183, 206-207) we estimate COEC using four models: Two implementations of the Ohlson (1995) residual income valuation model (hereafter RIV model), the Ohlson and Juettner-Nauroth (2005) model (hereafter OJ model), and the PEG model (a specific form of the OJ model).
11) As noted by Gode and Mohanram (2003), empirical implementation of the PEG model (Easton 2004) and the Ohlson-Juettner model (Ohlson and Juettner-Nauroth 2005) requires this condition.
PEG is the implied required rate of return on equity capital from the PEG model.
However, both the PEG model and analysts' projections of long-term earnings growth explain analysts' stock recommendations.
The overall tenor of the results is that analysts give the highest recommendations to growth stocks, and among growth stocks, analysts give the highest recommendations to those where the value of growth estimated by the PEG model exceeds current price.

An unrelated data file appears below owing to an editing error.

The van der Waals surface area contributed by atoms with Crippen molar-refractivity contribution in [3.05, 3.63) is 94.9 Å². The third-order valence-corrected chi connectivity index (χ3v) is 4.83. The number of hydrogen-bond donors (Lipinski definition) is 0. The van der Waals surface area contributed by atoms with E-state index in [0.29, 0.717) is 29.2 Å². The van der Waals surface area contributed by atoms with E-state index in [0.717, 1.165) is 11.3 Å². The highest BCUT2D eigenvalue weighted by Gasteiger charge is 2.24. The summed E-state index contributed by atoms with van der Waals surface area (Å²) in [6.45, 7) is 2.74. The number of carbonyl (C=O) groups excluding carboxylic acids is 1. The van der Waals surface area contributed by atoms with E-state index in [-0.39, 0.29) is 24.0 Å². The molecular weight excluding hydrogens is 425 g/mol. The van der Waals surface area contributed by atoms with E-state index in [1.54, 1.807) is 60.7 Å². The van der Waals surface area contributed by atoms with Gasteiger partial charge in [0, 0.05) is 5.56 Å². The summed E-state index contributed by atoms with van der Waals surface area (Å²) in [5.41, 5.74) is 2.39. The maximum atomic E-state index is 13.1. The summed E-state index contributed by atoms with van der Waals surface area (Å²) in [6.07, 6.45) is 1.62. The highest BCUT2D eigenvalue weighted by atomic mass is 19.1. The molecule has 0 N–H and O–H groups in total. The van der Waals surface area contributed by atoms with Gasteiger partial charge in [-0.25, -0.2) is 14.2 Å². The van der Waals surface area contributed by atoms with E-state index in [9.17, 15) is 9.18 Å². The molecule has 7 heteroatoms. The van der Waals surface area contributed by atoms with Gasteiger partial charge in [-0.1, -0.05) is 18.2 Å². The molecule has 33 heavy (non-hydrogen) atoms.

In an effort to mimic the analysts' unobservable valuations, I construct value estimates based on two specifications of the residual income model and one specification of the PEG model.
Thus, despite the heuristic nature of the PEG model, results in Tables 4 and 5 suggesting that analysts' reliance on PEG valuations as a basis for their recommendations appears to be a reasonable approach.
r in Equations (5) and (7)), there is no such inclusion in the PEG model.
However, valuation estimates based on the PEG model are positively related to recommendations.